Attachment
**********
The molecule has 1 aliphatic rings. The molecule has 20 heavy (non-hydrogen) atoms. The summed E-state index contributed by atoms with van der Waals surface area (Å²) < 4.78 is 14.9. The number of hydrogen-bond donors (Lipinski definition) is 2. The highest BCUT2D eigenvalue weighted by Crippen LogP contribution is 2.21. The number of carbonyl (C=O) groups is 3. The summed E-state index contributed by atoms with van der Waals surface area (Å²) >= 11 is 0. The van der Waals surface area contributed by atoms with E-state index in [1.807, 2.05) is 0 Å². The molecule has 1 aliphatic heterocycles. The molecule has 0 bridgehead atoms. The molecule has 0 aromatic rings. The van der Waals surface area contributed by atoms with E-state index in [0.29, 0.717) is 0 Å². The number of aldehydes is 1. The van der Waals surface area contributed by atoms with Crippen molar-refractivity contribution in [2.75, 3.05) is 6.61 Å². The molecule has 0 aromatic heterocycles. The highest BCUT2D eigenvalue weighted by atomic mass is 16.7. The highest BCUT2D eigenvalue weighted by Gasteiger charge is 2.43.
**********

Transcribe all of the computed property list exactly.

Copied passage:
The molecule has 1 aliphatic rings. The molecule has 20 heavy (non-hydrogen) atoms. The summed E-state index contributed by atoms with van der Waals surface area (Å²) < 4.78 is 14.9. The number of hydrogen-bond donors (Lipinski definition) is 2. The highest BCUT2D eigenvalue weighted by Crippen LogP contribution is 2.21. The number of carbonyl (C=O) groups is 3. The summed E-state index contributed by atoms with van der Waals surface area (Å²) >= 11 is 0. The van der Waals surface area contributed by atoms with E-state index in [1.807, 2.05) is 0 Å². The molecule has 1 aliphatic heterocycles. The molecule has 0 bridgehead atoms. The molecule has 0 aromatic rings. The van der Waals surface area contributed by atoms with E-state index in [0.29, 0.717) is 0 Å². The number of aldehydes is 1. The van der Waals surface area contributed by atoms with Crippen molar-refractivity contribution in [2.75, 3.05) is 6.61 Å². The molecule has 0 aromatic heterocycles. The highest BCUT2D eigenvalue weighted by atomic mass is 16.7. The highest BCUT2D eigenvalue weighted by Gasteiger charge is 2.43.